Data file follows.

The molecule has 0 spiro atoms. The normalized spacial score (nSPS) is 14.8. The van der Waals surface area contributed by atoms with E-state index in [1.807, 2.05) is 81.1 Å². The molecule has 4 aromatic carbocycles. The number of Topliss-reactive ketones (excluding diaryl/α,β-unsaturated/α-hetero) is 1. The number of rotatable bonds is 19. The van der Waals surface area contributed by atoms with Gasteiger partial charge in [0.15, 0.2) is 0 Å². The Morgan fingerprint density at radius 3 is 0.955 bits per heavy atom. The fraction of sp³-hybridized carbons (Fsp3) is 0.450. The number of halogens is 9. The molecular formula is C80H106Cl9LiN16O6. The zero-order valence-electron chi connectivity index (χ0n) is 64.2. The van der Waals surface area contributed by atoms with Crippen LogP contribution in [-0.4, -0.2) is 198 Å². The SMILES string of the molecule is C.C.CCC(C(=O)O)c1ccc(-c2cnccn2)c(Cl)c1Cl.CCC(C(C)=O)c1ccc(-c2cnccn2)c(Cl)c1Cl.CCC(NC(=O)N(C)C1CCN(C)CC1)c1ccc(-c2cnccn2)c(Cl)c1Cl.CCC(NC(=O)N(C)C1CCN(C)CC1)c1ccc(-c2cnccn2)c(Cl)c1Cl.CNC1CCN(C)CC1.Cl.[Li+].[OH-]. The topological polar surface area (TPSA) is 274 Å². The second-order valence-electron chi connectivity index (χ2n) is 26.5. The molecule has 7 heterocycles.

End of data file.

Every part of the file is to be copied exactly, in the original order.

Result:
The molecule has 0 spiro atoms. The normalized spacial score (nSPS) is 14.8. The van der Waals surface area contributed by atoms with E-state index in [1.807, 2.05) is 81.1 Å². The molecule has 4 aromatic carbocycles. The number of Topliss-reactive ketones (excluding diaryl/α,β-unsaturated/α-hetero) is 1. The number of rotatable bonds is 19. The van der Waals surface area contributed by atoms with Gasteiger partial charge in [0.15, 0.2) is 0 Å². The Morgan fingerprint density at radius 3 is 0.955 bits per heavy atom. The fraction of sp³-hybridized carbons (Fsp3) is 0.450. The number of halogens is 9. The molecular formula is C80H106Cl9LiN16O6. The zero-order valence-electron chi connectivity index (χ0n) is 64.2. The van der Waals surface area contributed by atoms with Crippen LogP contribution in [-0.4, -0.2) is 198 Å². The SMILES string of the molecule is C.C.CCC(C(=O)O)c1ccc(-c2cnccn2)c(Cl)c1Cl.CCC(C(C)=O)c1ccc(-c2cnccn2)c(Cl)c1Cl.CCC(NC(=O)N(C)C1CCN(C)CC1)c1ccc(-c2cnccn2)c(Cl)c1Cl.CCC(NC(=O)N(C)C1CCN(C)CC1)c1ccc(-c2cnccn2)c(Cl)c1Cl.CNC1CCN(C)CC1.Cl.[Li+].[OH-]. The topological polar surface area (TPSA) is 274 Å². The second-order valence-electron chi connectivity index (χ2n) is 26.5. The molecule has 7 heterocycles.